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Update – What Happens to My Court Case During the Coronavirus Pandemic?

On March 15, 2020, Chief Administrative Judge Lawrence K. Marks issued a Memorandum outlining updated operational protocols for the trial courts of the New York State Unified Court System. The Memorandum provides that, effective 5:00 p.m. on March 16, 2020, all non-essential functions of the trial courts are postponed until further notice. The Memorandum, in its entirety, can be found at Protocol-AttachmentA3.pdf.

On March 19, 2020, Judge Marks issued an Administrative Order implementing new procedures for civil litigation in an effort to mitigate the adverse effects of the Coronavirus outbreak. Pursuant to the Administrative Order, effective immediately, all pending civil matters (including discovery) that requires in-person appearances, travel, or other actions “inconsistent with prevailing health and safety directives” is strongly discouraged.

So, how does this new Administrative Order impact your civil court case? This new Administrative Order will have the greatest impact upon cases currently in the discovery stage.

Document production and the submission of responses to discovery demands may continue. On the other hand, in-person depositions are strongly discouraged. It should be noted that New York Civil Practice Law and Rules 3113(d) permits a witness’s deposition to be conducted by telephone or other remote electronic means so long as the parties agree to such method. However, you should consult with your legal counsel to determine whether such remote depositions are feasible or prudent.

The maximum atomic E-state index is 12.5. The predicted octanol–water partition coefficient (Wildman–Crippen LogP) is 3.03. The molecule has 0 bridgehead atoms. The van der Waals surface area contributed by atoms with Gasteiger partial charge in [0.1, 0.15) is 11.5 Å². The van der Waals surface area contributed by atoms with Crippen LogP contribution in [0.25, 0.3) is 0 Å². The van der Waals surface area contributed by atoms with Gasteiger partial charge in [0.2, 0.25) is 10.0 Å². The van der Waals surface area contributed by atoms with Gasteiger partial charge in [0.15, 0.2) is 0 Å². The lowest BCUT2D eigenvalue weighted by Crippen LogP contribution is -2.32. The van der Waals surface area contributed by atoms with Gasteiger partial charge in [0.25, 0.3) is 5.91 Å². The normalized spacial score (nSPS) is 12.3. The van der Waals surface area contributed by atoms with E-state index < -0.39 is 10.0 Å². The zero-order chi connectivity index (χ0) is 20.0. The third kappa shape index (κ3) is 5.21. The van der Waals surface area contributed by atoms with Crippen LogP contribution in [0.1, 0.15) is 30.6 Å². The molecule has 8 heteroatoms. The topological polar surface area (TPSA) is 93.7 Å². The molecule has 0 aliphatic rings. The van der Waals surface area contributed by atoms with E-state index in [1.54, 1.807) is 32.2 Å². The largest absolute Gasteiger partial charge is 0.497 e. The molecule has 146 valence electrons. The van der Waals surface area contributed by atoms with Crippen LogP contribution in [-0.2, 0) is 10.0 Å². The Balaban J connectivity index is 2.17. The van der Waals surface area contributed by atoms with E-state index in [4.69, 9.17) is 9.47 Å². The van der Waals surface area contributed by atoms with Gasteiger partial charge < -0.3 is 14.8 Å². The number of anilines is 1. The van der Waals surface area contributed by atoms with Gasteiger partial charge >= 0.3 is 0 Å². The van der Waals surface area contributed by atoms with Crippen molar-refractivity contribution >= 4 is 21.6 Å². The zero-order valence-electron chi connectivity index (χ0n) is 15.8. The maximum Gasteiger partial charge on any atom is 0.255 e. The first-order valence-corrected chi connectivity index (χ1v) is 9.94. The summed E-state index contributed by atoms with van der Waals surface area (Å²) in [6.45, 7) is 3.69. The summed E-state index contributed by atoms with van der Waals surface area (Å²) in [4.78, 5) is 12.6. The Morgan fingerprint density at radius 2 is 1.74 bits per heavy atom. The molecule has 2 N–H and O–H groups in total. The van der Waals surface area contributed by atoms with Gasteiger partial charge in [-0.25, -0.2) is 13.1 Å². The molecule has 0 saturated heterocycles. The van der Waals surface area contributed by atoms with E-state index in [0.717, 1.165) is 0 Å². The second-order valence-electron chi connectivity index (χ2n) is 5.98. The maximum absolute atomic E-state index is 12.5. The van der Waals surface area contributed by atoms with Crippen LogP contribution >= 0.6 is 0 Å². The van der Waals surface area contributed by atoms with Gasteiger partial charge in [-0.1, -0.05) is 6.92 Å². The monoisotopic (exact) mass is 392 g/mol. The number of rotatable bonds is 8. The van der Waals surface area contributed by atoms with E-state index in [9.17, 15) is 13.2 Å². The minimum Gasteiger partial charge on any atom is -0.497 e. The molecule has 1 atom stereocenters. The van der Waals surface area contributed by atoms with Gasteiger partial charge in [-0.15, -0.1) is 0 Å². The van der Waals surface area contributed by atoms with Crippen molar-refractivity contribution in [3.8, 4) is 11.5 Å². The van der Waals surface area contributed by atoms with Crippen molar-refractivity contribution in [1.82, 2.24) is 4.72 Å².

If a party is unable to comply with discovery or other litigation deadlines (including dispositive motion deadlines) due to the Coronavirus, the Administrative Order encourages the parties to use best efforts to enter into an agreement or stipulation postponing such deadlines for a period not to exceed 90 days. If the parties are unable to reach an agreement, the resolution of the dispute will be deferred until the court can review the matter and issue appropriate directives.

The most significant development is, if a party is unable to comply with discovery deadlines due to the Coronavirus, the Administrative Order prevents the imposition of penalties upon the non-compliant party.

The Administrative Order, in its entirety, can be found at

If you are contacted by a governmental representative regarding a contract or restriction under the Act, or if you have any questions regarding this legal briefing, please contact any attorney in our Litigation Department at (585) 730-4773.


This Legal Briefing is intended for general informational and educational purposes only and should not be considered legal advice or counsel. The substance of this Legal Briefing is not intended to cover all legal issues or developments regarding the matter. Please consult with an attorney to ascertain how these new developments may relate to you or your business. © 2020 Law Offices of Pullano & Farrow PLLC


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